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Effects of caffeine ingestion on endurance racing in heat and humidity

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Effects of caffeine ingestion on endurance racing in heat and humidity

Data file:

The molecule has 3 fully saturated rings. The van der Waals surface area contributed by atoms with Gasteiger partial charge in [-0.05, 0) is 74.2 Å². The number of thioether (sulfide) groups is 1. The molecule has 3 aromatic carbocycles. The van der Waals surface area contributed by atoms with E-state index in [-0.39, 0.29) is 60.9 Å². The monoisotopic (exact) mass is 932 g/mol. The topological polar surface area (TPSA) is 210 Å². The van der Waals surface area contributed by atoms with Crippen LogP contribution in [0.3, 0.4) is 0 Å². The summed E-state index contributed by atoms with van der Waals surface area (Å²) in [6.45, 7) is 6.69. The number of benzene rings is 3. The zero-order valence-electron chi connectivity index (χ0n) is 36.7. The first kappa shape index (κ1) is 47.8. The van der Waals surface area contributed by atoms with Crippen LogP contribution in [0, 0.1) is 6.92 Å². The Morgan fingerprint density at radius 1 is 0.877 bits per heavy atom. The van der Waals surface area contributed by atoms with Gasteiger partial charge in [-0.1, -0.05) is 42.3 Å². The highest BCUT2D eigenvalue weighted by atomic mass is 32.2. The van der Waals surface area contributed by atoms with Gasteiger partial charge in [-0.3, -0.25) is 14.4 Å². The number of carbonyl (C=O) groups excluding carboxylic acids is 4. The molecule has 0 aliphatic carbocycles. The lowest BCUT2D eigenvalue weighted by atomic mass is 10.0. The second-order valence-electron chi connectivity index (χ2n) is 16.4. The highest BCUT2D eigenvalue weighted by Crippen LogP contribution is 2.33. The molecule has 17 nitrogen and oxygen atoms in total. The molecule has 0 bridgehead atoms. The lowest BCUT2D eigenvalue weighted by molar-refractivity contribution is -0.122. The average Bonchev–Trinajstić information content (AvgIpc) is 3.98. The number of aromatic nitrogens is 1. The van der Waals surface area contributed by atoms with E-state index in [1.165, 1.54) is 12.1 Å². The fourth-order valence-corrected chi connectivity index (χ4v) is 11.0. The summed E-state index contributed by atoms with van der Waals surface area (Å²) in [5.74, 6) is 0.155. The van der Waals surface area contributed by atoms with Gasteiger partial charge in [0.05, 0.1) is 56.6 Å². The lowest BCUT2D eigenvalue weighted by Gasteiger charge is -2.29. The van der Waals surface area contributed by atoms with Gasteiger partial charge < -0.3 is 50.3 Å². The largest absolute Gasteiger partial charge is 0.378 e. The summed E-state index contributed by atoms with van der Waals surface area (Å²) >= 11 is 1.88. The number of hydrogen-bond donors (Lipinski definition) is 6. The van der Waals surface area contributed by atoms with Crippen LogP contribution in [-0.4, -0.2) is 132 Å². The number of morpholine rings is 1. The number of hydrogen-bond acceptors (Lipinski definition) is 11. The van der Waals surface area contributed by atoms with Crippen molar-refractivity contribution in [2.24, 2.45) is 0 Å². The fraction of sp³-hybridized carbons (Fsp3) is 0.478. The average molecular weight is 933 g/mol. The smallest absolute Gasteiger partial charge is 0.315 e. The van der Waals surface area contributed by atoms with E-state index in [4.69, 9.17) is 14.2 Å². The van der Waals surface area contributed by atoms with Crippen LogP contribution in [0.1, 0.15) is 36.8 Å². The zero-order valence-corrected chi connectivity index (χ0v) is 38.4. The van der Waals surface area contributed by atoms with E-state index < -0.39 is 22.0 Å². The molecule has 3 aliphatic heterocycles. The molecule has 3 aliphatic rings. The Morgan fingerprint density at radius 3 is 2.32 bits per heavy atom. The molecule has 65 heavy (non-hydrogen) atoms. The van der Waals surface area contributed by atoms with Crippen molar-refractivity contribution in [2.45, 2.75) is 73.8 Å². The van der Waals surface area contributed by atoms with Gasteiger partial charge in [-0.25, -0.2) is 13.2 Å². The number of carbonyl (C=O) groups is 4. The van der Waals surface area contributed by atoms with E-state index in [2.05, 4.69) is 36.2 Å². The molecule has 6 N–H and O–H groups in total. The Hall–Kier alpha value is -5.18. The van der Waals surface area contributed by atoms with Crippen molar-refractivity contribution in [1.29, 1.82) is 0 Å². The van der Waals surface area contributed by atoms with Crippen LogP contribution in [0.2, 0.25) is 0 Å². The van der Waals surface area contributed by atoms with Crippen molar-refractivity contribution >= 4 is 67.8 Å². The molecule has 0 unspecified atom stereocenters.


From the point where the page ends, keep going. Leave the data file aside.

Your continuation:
Eur J Appl Physiol (1996) 73:358-363 9 Springer-Verlag 1996 Barry S. Cohen 9 Arnold G. Nelson 9 Michael C. Prevost Gerald D. Thompson 9 Brian D. Marx 9 G. Stephen Morris Effects of caffeine ingestion on endurance racing in heat and humidity Accepted: 17 November 1995 Abstract A hot and humid environment can be detri- mental to race performance. Caffeine, on the other hand, has been shown to be an ergogenic aid for im- proving endurance performance. To examine the influ- ence of caffeine ingestion on race performance during high heat stress, seven endurance trained competitive road racers aged between 23 and 51 years (five men, two women) performed three maximal effort 21-km road races outdoors in hot and humid conditions. The caffeine dose, randomly assigned in a double-blind fashion, consisted of either 0, 5, or 9mg'kg -~ body mass. During each run, the subjects were allowed to drink water ad libitum at each 5-km point. Blood sam- ples were obtained immediately before and after each run and analysed for changes in concentrations of Na § K § glucose, lactate, and hematocrit. Pre and postrun data were also collected for body mass and tympanic membrane temperature. Race times were not signifi- cantly different among the races or caffeine doses, with the average times within 1.1% of each other. In addi- tion, none of the other variables measured varied signif- icantly among the races or caffeine doses. In summary, caffeine intake did not affect race performance. There- fore it was concluded from our study that caffeine is not of ergogenic benefit in endurance races during high heat stress. Key words Heat stress 9 Dehydration 9 Endurance performance B.S. Cohen " A.G. Nelson (l~) ' M.C. Prevost - G.D. Thompson - G.S. Morris Department of Kinesiology, Louisiana State University, 112 Long Field House, Baton Rouge, LA 70803, USA B.D. Marx Department of Experimental Statistics, Louisiana State University, Baton Rouge, LA 70803, USA Introduction It has been found that the performance of prolonged endurance activities can be compromised by conditions of high heat and humidity (Sawka and Wenger 1988; Wyndham 1973). A hot environment reduces convec- tion, conduction, and radiation capacities, thus limiting the body's ability to remove metabolically generated heat. A humid environment intensifies the effects of heat by reducing the capacity for evaporative cooling, the main body mechanism of heat loss. Heat and hu- midity combined with exercise limit performance by increasing the amount of metabolic heat, and by forc- ing the cardiovascular system to work simultaneously to support both metabolic and thermoregulatory de- mands for blood flow. It has been shown that if the heat and humidity are sufficiently intense (wet bulb globe temperature, WBGT > 23~ exercise performance may greatly decrease because of the increased need to devote an escalating amount of the cardiac output to the transportation of internal core heat rather than oxygen and nutrients (Sawka and Wenger 1988; Wyndham 1973). Exercising in hot and humid conditions also induces an increase in sweat production. Increased sweating places additional stress on the cardiovascular system if it leads to dehydration (i.e. the individual does not replenish fluid by drinking). It has been found that dehydration can further negatively affect exercise per- formance by decreasing muscle endurance, maximal aerobic power, and physical work capacity (see review by Sawka and Pandolf 1990). Finally, exercise in high heat and humidity has been shown to cause an in- creased reliance upon anaerobic metabolism and carbohydrate stores (Sawka and Wenger 1988; Young 1990). This type of alteration in metabolism has been shown to lead to a more rapid loss of carbohydrate stores which can also decrease endurance exercise per- formance (Conlee 1987).  359 Notwithstanding the deleterious effects of heat and humidity, athletic events are frequently performed in these adverse conditions. Since the environmental con- ditions cannot be changed and a reduction in metabolic output would probably prevent success, the most sen- sible mechanism to maintain optimal performance would appear to be the prevention of dehydration by constantly replenishing lost fluids. Many distance run- ners, however, are reluctant to drink during a race. Fluid ingestion sometimes leads to gastric distress, and stopping or slowing down to drink can hinder perfor- mance. For instance, at a race pace of 270 m'min -1, stopping for 1 s would give other competitors as much as 4.5 m advantage. Since dehydration impedes performance and runners are reluctant to stop and drink, it has been questioned whether the use of an ergogenic aid during exercise in heat and humidity could offset the negative effect of dehydration. One substance which has been shown to be an erogenic aid to endurance performance is caf- feine. The ergogenic benefit of caffeine has been de- bated for years, but, in a recent review. Dodd et al. (1993) have claimed that the majority of available re- search points to caffeine being beneficial. The success of caffeine in aiding performance is best illustrated by Graham and Spriet (1991) who have seen average in- creases in running endurance performance of 44% fol- lowing ingestion of a caffeine dose of 9 mg'kg- 1 body mass. Caffeine consumption has been shown to in- crease blood catecholamine concentrations and con- currently stimulates free fatty acid (FFA) mobilization from the adipose tissue (Conlee 1991; Dodd et al. 1993; Jacobsen and Kulling 1989). It has been thought that this increased release of FFA results in muscle glycogen sparing. It has been suggested that reduction in the utilization of muscle glycogen may account for an en- hancement of performance, since the sparing of muscle glycogen delays the onset of exhaustion during pro- longed exercise (Conlee 1987). Therefore, it has been questioned whether the use of caffeine will positively affect racing performance in the heat and humidity. There has been much work inves- tigating the effects of different doses of caffeine on endurance performance, defined as time to exhaustion, in normal thermal laboratory conditions (i.e. 22~ (see references cited by Conlee 1991; Dodd et al. 1993; Jacobsen and Kulling 1989). Information concerning the relationship between caffeine, exercise, and heat stress, however, is limited. Falk et al. (1990) have found that caffeine did not influence performance when exer- cising to exhaustion at 70%-75% of maximal oxygen uptake (incline walking with a 22-kg backpack) under laboratory conditions (25~ 50% relative humidity) which would be classified as moderate heat stress (American College of Sports Medicine 1984). The re- sults of this study, however, are difficult to translate to race performance in the heat since the activity did not mimic a race setting. Speed was held constant, and the convective, evaporative, and radiant heat transfer properties unique to an outdoor environment were not taken into account. Gordon et al. (1982) have used an outdoor environ- ment to investigate caffeine and running in the heat. Their results are also difficult to interpret because the subjects did not serve as their own controls and they did not report exercise intensity. Thus, the effects of caffeine ingestion on actual performance of a high intensity endurance race during high heat stress (WBGT > 23~ remain largely unknown. Hence, this study was designed to examine the effects of two doses of caffeine upon the performance of a 21-km simulated race performed under high risk heat stress conditions. Methods Subjects Seven experienced and competitive distance runners/road racers (five men, two women) were recruited from local running clubs for the study. The subjects' mean physical characteristics and race performances are given in Table 1. The subjects' average training program consisted of having run a minimum of 64 kin.week-1 for the previous 6 months with the last 3 months of training being performed in hot and humid weather. Therefore, the subjects were categorized as being well trained and heat acclimatized. All the subjects were free of any health problems that would contra-indicate their involvement in this study. The two women were experiencing no menstrual abnormalities, and they had never noticed a relation- ship between their menstrual cycles and race performance. Daily caffeine consumption, determined by questionnaire, ranged between 0 mg and 300 mg, and none of the subjects used caffeine as an ergogenic aid to their racing. The research was approved by the Institutional Review Board of Louisiana State University, and each subject signed an informed consent document prior to participation in the study. Experimental field trial The subjects ran a series of three 21-km outdoor road races on the same course. The subjects arrived at the test site at 0600 hours, following an overnight fast which had begun at 2100 hours after which time only water had been ingested. They were also instructed to follow their normal diets throughout the experiment and to abstain from caffeine, alcohol, and vigorous exercise during the 24 h preceding each run. The subjects swallowed capsules (with an d libitum volume of water) of anhydrous caffeine or placebo (baking flour), which they had received the previous day, 1 h prior to the run (0530 hours). The dose was either 0, 5, or 9 1 body mass administered random- ly in a double-blind fashion. All of the runs took place during the middle of the summer in Baton Rouge, Louisiana (30.3~ 91.1~ Each run started at approximately 0630 hours. The runs were performed at this time for two reasons. Firstly, this was the approx- imate time of day at which the majority of the subjects trained. Secondly, it was the time of day at which the climatic conditions did not exceed the maximally recommended heat stress (American Col- lege of Sports Medicine 1984). Climatic conditions were measured prior to and after each run. The WGBT ranged between 24~ and 26~ at the start, and from 25~ to 28~ by the end of the 21-kin run. During each race the wind was negligible, and the sky was clear of clouds. Thus, all races were performed under high risk heat stress (American College of Sports  360 Table 1 Physical characteristics of subjects Characteristic Value 1 5 mean SD Age (years) 33.29 9.18 Height (m) 1.73 0.06 Training distance (kin.week-1) 82.13 24.69 Years racing 14.29 7.99 Best marathon time (min) 172.56 22.32 Medicine 1984). Each race was separated by a 2-week period during which the subjects maintained their normal training regime. For each race, the subjects were encouraged to perform their best, and run at a pace as close to race conditions as possible. To mimic a typical race as closely as possible, the subjects were encouraged to perform their usual prerace rituals and dietary habits and during the race to ingest water in their usual pattern. Also, in an attempt to ensure maximal effort in each trial, the subjects were informed that monetary incentives would be provided based upon the lowest cumulative individual and total team finishing times. The subjects were unaware of which team they were in until the final trial ended. Blood samples, body mass, and tympanic membrane temperature (Try) were collected immediately prior to and immediately after each run (Try and body mass 1-2 rain post, blood samples 2 7 min post). In addition, ad ibitum water intake and rating of perceived exertion (RPE, Borg 20 point scale; Borg 1982) were recorded at the 5-km (water intake only), 10-km, 15-kin, and 21-km (RPE only) intervals. The pre-and postrun blood samples were analysed for hematocrit, and concentrations of glucose, lactate, and electrolytes using auto- mated analysers. Changes in plasma volume were calculated from the pre- and posthematocrit values following the procedure of van Beaumont (1972). A postrun (5-7 min post) urine sample was ob- tained, and analysed for urine specific gravity. Statistical procedures The data were analysed using a repeated measures analysis of covariance routine. For each variable, the significance of the change, postrun minus prerun, was compared combining both sexes in one group. Outdoor temperature and humidity were used as covariates to remove any variability across the three caffeine treatments. The 0.05 level of significance was used. Results Upon comparison of the three different drug treat- ments, ingestion of caffeine did not significantly effect the performance time of any of the 21-km runs (P > 0.05; Fig. 1). In addition, the performance time was not significantly different between the two doses of caffeine. The time for the 0 mg'kg-1 dose was on aver- age 0.8% slower than the time for the 5 mg'kg -1, and was on average 0.1% faster than the time for the 9 mg'kg-1 dose. Also, the time for the 5 mg'kg-1 dose averaged 1.1% faster than the time for the 9 dose. Similar to the run times, the RPE at the 10-kin, 15-km, and 21-km marks were also nonsignificant (Fig. 2). Finally, it should be noted that while the caf- feine doses were administered in a double-blind and random fashion, each racer was able to identify 84 r m E 63 E I-- 42 r "1 21 0 0 mg 5 mg 9 mg affeine Dose Fig. 1 Race times for the 21-kin races for each of three caffeine doses. Values are mean and S.D. (n = 7) ILl a, 20 15 10 Caffeine Dose [ I 0 mg [~5mg I9 mg Z 10 km 15 km 21 km Distance into Race Fig. 2 Rate of perceived exertion (RPE) at the 10-km, 15-kin, and 21-kin points for each 21-km race for each caffeine dose. Values are mean and S.D. (n = 7) correctly that they had ingested caffeine when they were on the 9 1 dose. Also, the ingestion of caffeine did not have a signifi- cantly greater effect upon the parameters used to mark the level of heat stress (i.e. body mass loss, hematocrit, plasma volume, urine specific gravity, water intake, Try . AS shown in Table 2, neither prerace nor postrace body masses differed among treatments. Percentage body mass changes (adjusted for water intake) were mean 4.2% (SD 0.8) for 0 mg'kg-1, 3.9% (SD 0.8) for  Table 2 Physiological responses to various doses of caffeine. Try Tympuric temperature Variable Caffeine dose 0 -1 5 -1 9 -1 Pre Post Pre Post Pre Post Mass (kg) Mean 63.3 61.0 63.1 60.8 62.8 60.6 SD 7.7 7.5 7.9 7.5 7.5 7.2 Hematocrit (%) Mean 42.8 45.8 41.4 43.7 42.4 45.2 SD 3.7 6.3 2.7 4,2 4.5 4.9 Zty (~ Mean 35.9 36.8 36.2 36.9 36.0 36.8 SD 0.2 1.2 0,5 0.8 0.2 1.1 N V Q; D~ e- c- D 11 O I/1 Q_ -5 -15 -25 0 mg 5 mg 9 mg Caffeine Dose Fig. 3 Decreases in plasma volume during each 21-km race for each caffeine dose. Values are mean and S.D. (n = 7) 5 mgkg -1, and 3.9% (SD 0.9) for 9 mg'kg -1. Water intake varied greatly amongst individuals ranging from 0 ml during each of the three trials (the top three finishers) to 800 ml (one racer). There were, however, no significant differences in water intake among the three trials for any individual. Three of the subjects (one man two women) were unable to micturate following one of 361 the three races (a different race for each individual), and therefore urine specific gravity was analysed for only four subjects. Urine specific gravity [0mg'kg -1 caf- feine = 1.020 (SD 0.005); 5 mg'kg -1 caffeine = 1.013 (SD 0.007); 9mg'kg -1 caffeine = 1.017 (SD 0.009)1, however, for these four subjects was also not signifi- cantly different among the treatments. Hematocrit in- creased (Table 2) and plasma volume decreased (Fig. 3) in each race, but again there were no differences among the three treatments. Finally, there were also no differ- ences in Try changes (Table 2) among the three treatments. With respect to blood parameters, concentrations of the electrolytes sodium and potassium exhibited sim- ilar results (see Table 3), with again no significant differences appearing. Also, as shown in Table 3, glu- cose concentrations increased slightly with the moder- ate and high caffeine doses compared to the placebo, but these treatment differences were also nonsignifi- cant. Blood lactate concentrations were also nonsignifi- cant among all treatments. The postrace lactate con- centrations were mean 4.3 (SD 1.5)mmol'1-1 for 0 mg'kg-1, 4.6 (SD 2.2)mmol'l-1 for 5 mg'kg-1, and 4.9 (SD 1.6) mmol'l- 1 for 9 mg-kg- 1 Discussion Compared to exercising in thermoneutral conditions, exercising in hot and humid conditions substantially increases the physiological and metabolic demands on the body's systems. The cardiovascular system can be- come overextended due to a need both to provide oxygen to the working muscles and to dissipate heat by increasing peripheral blood flow (Sawka and Wenger 1988; Wyndham 1973). In addition, the body may be- come dehydrated by increasing sweat rates if the water lost through sweating is not replaced. The end result of this increased load on the cardiovascular system can manifest itself as a decrement in work performance. Research has shown that the deleterious effects of dehy- dration can be prevented by drinking fluids during the competition (Coyle and Montain 1992). Notwithstand- ing the obvious benefit, many runners are reluctant to drink during a race out of fear that their performance Table 3 Responses of blood parameters to various doses of caffeine Variable Caffeine dose 0 1 5 mg'kg 1 9 i Pre Post Pre Post Pre Post Na + mmol-1-1 Mean 138.6 142.1 138.5 140.8 137.7 141.6 SD 2.8 4.8 2.4 6.9 2.9 3,5 K + mmol.1-1 Mean 4.57 4.06 4.38 3.90 4.55 3.97 SD 0.39 0.46 0.40 0.26 0.52 0.60 Glucose (mmol-1-1) Mean 4.26 4.45 4.50 4.92 4.39 5.35 SD 0,56 1.08 0.68 0.60 0.58 7.24  362 will be impeded. Since conditions which increase the demands upon the body would be prime situations for the use of ergogenic aids, this study investigated whether caffeine provided any ergogenic benefit during a race under high heat stress conditions. The ergogenic property of caffeine has been at- tributed to its ability to increase the mobilization of FFA and spare or delay muscle glycogenolysis (Dodd et al. 1993), which is thought to enhance the perfor- mance of prolonged exercise. There appears to be a strong case for the efficacy of caffeine as an endur- ance-enhancing aid during exercise to exhaustion be- tween 60% and 85% maximal oxygen uptake when the duration approaches or exceeds 1 h (Dodd et al. 1993; Jacobsen and Kulling 1989). Moreover, Spriet et al. (1992) have shown that the glycogen sparing effect of a 9 mg'kg-1 caffeine dose on high intensity (80% max- imum oxygen consumption) long duration ( > 95 min) exercise is manifested during the first 15 min. These studies, however, were carried out under stringent la- boratory conditions which do not accurately reflect the outdoor thermal environment. The results of the present study showed that there were no significant differences among caffeine treat- ments of 0, 5, or 9 mg'kg- 1 on race performance. Not only were the race times unchanged, but the athletes perception of the difficulty of each performance, and the physiological responses to the race were also not different. Therefore, it can be concluded that caffeine ingestion of 5 or 9 mg'kg-~ body mass by itself did not enhance the performance of the 21-km race performed during conditions of high heat stress. It should be pointed out, however, that the interpretation of these results is limited. As mentioned above, many runners do not practise physiologically prudent habits during a race in a hot and humid environment. Notably, they do not take advantage of available opportunities to maintain fluid homeostasis out of fear of compromising their performance. (Note that the top three finishers in this study did not drink any fluids during each race). Therefore, the results of this study referred to the use of caffeine as the sole modification to the individual's race practices, and assumed that a racer was not making additional modifications such as altering the usual fluid intake pattern. Nevertheless, this study did show that the ergogenic effects of caffeine can be inconsequential when exercise is performed under high risk heat stress. Assuming that the ergogenic benefit from caffeine ingestion relates to glycogen sparing, the lack of an ergogenic effect in this study suggested that glycogen sparing was not the limiting factor to race performance. Alternatively, the lack of a prerace meal may have influenced the results. In this study the races were begun 9.5 h postprandial, this decision being based on the racers' prerace dietary practices. Most of the athletes reported that normally they did not eat prior to an early morning run unless it was a marathon. For shorter races and their usual early morning training runs the athletes would occasionally eat a light "snack" of approximately 300 kcal (1260 k J). Since a few of the racers were hesitant to race with anything in their stomachs, were unwilling to get up before 0500 hours, and were experienced at performing while fasted, it was decided that all of the races would be 9.5 h postprandial. Nevertheless, it is possible that this fasted state could have induced an increase in FFA which masked the effects of the caffeine. We, however, do not believe that this was the case, because previous research has shown that a 5 mg'kg- 1 body mass dose of caffeine taken 12 h postprandial significantly increased serum FFA con- centrations (Essig et al. 1980). Finally, since the work of Spriet et al. (1992) has suggested that caffeine spares glycogen during the initial phases of exercise, it is possible that glycogen sparing did occur initially. This benefit of the spared glycogen was lost, however, be- cause as the race continued the increasing metabolic demands of the heat stress were sufficiently large to negate any benefit. Unfortunately without any muscle biopsy data, actual glycogen usage is not known, and thus the lack of ergogenic benefit cannot be linked to a failure of caffeine to induce glycogen sparing. Alternatively, as mentioned above, the mean per- centage body mass loss was approximately 4% for each trial. Assuming that this loss in mass can be attributed solely to dehydration, it is possible that the greater physiological demands and alterations placed on the cardiovascular system from dehydration were able to over-ride the ergogenic effects of caffeine, and thus were more of a limiting factor in the races. Craig and Cum- mings (1966) have reported a mass loss of 1.9% yielded a 22% decrease in endurance performance (inclined walking to exhaustion), and a 4.3% mass loss caused a 48% performance reduction. Similarly, Armstrong et al. (1985) have shown that a diuretic induced prerace dehydration of 2.1% significantly reduced running per- formance in a 10-km race. In addition, Coyle and Montain (1992) have suggested that even a 1% loss in body mass can adversely affect cycling performance. The athletes in the present study all experienced dehydration (based on mass loss and plasma volume changes) similar to that seen in the above studies. Hence, dehydration was of sufficient magnitude to in- fluence their performance, and this effect may have masked any possible benefit from glycogen sparing. This supposition that the ergogenic benefit of caffeine was blocked by dehydration, however, is also limited. We have no information concerning the performance capability or hydration level of the subjects following a race on the 21-km course under nonheat stress condi- tions. To obtain such information would have required an approximate 6-month interval between the races in the two conditions. This time interval would have been of sufficient length that any differences seen in race performance could have been attributed to physiolo- gical as well as environmental alterations. It should be